Photo credit: Paper Doll Campaign
On November 23rd, HIVE hosted the 1st in a series of 3 Hangouts on Air about HIV Prevention for Women. This one was about PrEP for women. As we continue to push for more focus on women’s access and uptake of PrEP, there is a lot to learn from campaigns that have come before – like the campaign for female condom availability.
We spoke with Jessica Terlikowski who works at the AIDS Foundation of Chicago and oversees the National Female Condom Coalition. We also spoke with Anna Forbes who is an independent consultant who has been working in the HIV/AIDS field for 30 years – with a focus on preventing HIV among women. She does some work with the National Female Condom Coalition and also staffs the US Women and PrEP Working Group. Last but not least, our very own Shannon Weber who is the Director of HIVE and an advocate for people affected by HIV reaching their reproductive goals through primary HIV prevention for women. She is also the founder of California’s first online, location responsive PrEP providers’ directory: PleasePrEPMe.org.
We talked about the female condom campaign’s achievements and strengths as well as the challenges that have been faced in pushing for accessibility. Advocacy has been really important in helping building the awareness that creates the demand for a product such as the female condom. Moving forward, we must integrate the conversations around PrEP and female condoms, HIV Prevention and family planning.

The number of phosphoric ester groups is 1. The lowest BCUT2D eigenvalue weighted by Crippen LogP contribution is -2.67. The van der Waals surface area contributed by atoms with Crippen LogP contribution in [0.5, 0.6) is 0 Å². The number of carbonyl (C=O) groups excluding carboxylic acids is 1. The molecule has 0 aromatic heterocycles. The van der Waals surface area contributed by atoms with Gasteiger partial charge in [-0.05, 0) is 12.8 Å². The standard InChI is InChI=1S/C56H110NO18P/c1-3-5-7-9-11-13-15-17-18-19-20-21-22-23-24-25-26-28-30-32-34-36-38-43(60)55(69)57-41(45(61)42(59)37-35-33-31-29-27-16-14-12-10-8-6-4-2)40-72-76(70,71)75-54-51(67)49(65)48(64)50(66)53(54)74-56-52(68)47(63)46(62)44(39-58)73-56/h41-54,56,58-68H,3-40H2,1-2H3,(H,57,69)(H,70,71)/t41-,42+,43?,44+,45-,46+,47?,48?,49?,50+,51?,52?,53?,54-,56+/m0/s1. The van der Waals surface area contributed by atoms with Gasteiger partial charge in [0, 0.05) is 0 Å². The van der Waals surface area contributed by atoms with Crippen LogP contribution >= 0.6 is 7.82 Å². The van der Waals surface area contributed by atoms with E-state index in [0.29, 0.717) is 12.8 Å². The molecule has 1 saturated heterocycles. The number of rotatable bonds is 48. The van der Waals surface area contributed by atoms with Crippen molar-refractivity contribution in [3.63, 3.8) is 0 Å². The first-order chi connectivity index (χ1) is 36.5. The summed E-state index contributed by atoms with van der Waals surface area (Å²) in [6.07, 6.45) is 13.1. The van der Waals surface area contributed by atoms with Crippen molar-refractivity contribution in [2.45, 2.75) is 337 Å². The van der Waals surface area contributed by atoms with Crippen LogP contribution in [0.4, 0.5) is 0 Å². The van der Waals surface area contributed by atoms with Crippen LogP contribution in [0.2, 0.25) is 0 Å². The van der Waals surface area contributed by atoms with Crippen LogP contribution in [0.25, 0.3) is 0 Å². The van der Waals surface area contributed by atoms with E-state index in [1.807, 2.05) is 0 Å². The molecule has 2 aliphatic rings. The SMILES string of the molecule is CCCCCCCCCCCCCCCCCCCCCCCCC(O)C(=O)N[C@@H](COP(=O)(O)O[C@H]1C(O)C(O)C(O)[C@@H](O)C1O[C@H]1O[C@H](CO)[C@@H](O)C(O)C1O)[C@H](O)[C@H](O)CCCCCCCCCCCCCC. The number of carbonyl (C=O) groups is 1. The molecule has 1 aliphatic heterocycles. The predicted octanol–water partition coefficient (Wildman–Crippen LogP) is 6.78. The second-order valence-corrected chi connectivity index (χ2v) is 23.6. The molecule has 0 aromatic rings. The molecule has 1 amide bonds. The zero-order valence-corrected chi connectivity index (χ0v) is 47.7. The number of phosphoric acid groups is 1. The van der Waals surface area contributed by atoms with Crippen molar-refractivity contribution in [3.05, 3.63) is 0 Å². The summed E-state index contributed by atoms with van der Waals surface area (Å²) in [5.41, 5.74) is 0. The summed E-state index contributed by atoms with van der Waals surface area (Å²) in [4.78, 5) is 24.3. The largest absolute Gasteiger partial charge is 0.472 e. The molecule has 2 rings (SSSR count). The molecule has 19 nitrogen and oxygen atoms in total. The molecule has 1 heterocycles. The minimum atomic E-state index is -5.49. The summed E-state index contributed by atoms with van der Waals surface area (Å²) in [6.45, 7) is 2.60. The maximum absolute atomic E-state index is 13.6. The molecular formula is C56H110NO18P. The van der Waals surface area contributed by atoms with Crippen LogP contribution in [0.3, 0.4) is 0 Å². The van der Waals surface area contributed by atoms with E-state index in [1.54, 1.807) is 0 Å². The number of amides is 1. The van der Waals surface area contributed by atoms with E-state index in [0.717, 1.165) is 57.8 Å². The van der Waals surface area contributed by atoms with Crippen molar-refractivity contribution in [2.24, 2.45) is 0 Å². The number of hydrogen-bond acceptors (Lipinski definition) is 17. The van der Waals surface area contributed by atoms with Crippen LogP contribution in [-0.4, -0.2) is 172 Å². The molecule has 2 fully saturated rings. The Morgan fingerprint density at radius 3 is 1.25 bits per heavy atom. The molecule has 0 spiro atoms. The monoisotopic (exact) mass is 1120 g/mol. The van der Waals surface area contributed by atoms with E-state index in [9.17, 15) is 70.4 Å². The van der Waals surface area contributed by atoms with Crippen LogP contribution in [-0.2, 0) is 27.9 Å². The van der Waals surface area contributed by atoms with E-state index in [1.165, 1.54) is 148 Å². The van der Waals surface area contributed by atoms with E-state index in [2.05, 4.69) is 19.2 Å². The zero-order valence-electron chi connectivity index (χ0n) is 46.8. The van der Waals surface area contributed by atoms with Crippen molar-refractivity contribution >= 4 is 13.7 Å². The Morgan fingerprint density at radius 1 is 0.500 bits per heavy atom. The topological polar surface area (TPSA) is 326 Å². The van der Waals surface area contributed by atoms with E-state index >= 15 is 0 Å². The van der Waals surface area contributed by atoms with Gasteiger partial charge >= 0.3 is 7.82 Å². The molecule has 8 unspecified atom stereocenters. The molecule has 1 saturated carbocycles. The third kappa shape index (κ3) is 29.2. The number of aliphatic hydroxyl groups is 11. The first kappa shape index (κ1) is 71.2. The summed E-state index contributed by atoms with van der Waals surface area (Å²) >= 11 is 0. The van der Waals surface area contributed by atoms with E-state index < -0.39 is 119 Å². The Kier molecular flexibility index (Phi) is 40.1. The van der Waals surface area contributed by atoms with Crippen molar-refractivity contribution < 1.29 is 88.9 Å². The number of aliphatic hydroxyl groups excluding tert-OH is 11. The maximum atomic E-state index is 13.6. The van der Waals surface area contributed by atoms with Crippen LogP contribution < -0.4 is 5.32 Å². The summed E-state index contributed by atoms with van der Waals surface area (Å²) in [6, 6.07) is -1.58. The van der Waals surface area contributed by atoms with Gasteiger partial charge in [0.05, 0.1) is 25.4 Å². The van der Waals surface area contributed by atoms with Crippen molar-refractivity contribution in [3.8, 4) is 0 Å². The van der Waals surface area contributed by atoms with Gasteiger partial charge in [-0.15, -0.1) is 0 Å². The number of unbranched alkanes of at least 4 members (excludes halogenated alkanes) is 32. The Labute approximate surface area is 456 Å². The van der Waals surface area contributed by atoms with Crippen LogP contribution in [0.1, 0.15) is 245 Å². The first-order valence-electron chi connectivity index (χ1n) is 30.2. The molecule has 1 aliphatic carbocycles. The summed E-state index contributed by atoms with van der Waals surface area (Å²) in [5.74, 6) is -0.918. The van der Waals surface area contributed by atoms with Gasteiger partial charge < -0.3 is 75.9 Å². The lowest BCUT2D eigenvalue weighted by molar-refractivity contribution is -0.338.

As far as PrEP for women in the United States, recent guidelines from the CDC and others are helping to create the dialogue.
We were reminded that in order to create a demand, there needs to be more champions coming forward and talking about their PrEP use, but that this is difficult because women are taught not to talk about their sexuality. Medical providers must be gatekeepers and women who have the resources and privilege to advocate on behalf of our sisters. One thing that we can all do is support those who do choose to tell their stories, reach out to them and champion them.
Other issues that bear down on women’s uptake of PrEP and female condoms are: criminalization of people living with HIV, trauma and intimate partner violence.
There is much to learn from past campaigns as we begin to roll out PrEP.